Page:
Facing Main

Selfish Pandemic

As the mom of two young children, I’m tired of them having such a restricted social bubble

By Maggie Doherty

I now have one child who is fully vaccinated against COVID-19 and, of course, up to date on all of his regular, non-demonized immunizations and annual flu shot. In my household, three out of four family members have received the shot. We wait for the 2-year-old to become eligible to receive the safe and effective COVID vaccine, but at this precarious moment in time, as a family, we feel relatively safe?

Ending that sentence with a question mark is intentional because another year of a heartbreaking pandemic where more than 800,000 Americans have died from COVID lies ahead of us. Families are grieving and millions are sick. I wonder what it will take before we collectively understand that there are so many ways – proven, scientifically tested and tested again – we could have made this virus so much less powerful, less deadly. 

I’ll be the first to admit that I was entirely selfish when I got my first shot last spring. I was doing everything in my power to hunt down a vaccine. I don’t want to get COVID. I don’t want to get sick. Isn’t it my own personal right and responsibility? 

As the mom of two young children, I’m tired of them having such a restricted social bubble. When my 6-year-old was eligible, I was on the phone with his pediatrician’s office while cross-checking appointments at the Flathead County Health Department and local pharmacies. Our bubble has expanded, and we do our best to mitigate risk during the experiences we treasure the most, like spending time with grandparents, or attending a play, even if we’re one of a handful of audience members wearing a mask. It’s an incredibly minor inconvenience for something as enjoyable as “Elf the Musical.”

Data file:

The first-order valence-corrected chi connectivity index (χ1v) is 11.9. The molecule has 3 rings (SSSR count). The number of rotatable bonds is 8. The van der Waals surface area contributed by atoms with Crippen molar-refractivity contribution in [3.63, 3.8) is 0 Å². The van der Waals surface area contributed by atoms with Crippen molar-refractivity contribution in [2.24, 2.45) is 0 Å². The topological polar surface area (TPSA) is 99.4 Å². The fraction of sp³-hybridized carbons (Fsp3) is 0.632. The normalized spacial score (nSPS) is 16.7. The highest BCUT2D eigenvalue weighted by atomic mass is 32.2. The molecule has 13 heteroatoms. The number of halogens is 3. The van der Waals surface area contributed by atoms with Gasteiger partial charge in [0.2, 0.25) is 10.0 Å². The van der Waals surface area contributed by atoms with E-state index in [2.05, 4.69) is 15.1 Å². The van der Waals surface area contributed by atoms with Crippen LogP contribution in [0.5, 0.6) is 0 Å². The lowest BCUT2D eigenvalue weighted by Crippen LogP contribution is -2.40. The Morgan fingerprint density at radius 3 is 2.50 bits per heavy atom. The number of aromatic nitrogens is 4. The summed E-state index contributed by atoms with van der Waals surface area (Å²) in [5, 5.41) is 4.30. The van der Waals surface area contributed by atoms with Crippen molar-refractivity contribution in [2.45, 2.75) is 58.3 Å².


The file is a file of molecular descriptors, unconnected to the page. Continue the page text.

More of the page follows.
All the things that you hold dear and true requires you to do two things at once: be individualistic and altruistic. First, you take care of your own health, assessing your own risk levels and prioritizing what you will do to keep yourself well. The amazing thing about this pandemic is that we have the tools to combat the virus at our disposal: Wearing a mask in crowded public spaces, getting the vaccine, and using rapid and PCR tests if warranted. 

The wild thing about this selfish approach is that it will positively impact the community, making it possible for you to go to your favorite restaurant, keep children in school, and celebrate milestones like weddings or anniversaries with fanfare and, perhaps, hugs.  

It seems to me that the political shtick of personal responsibility forgets to include the second part of the argument: When you act responsibly, you’re not only pegged as a rugged individualist but also earn extra points because you’re also helping the community just like your ancestors did when they received the polio vaccine. We did these things because they benefited us, and amazingly, they made our entire communities stronger and healthier. 

Maggie Doherty is the owner of Kalispell Brewing Company on Main Street.

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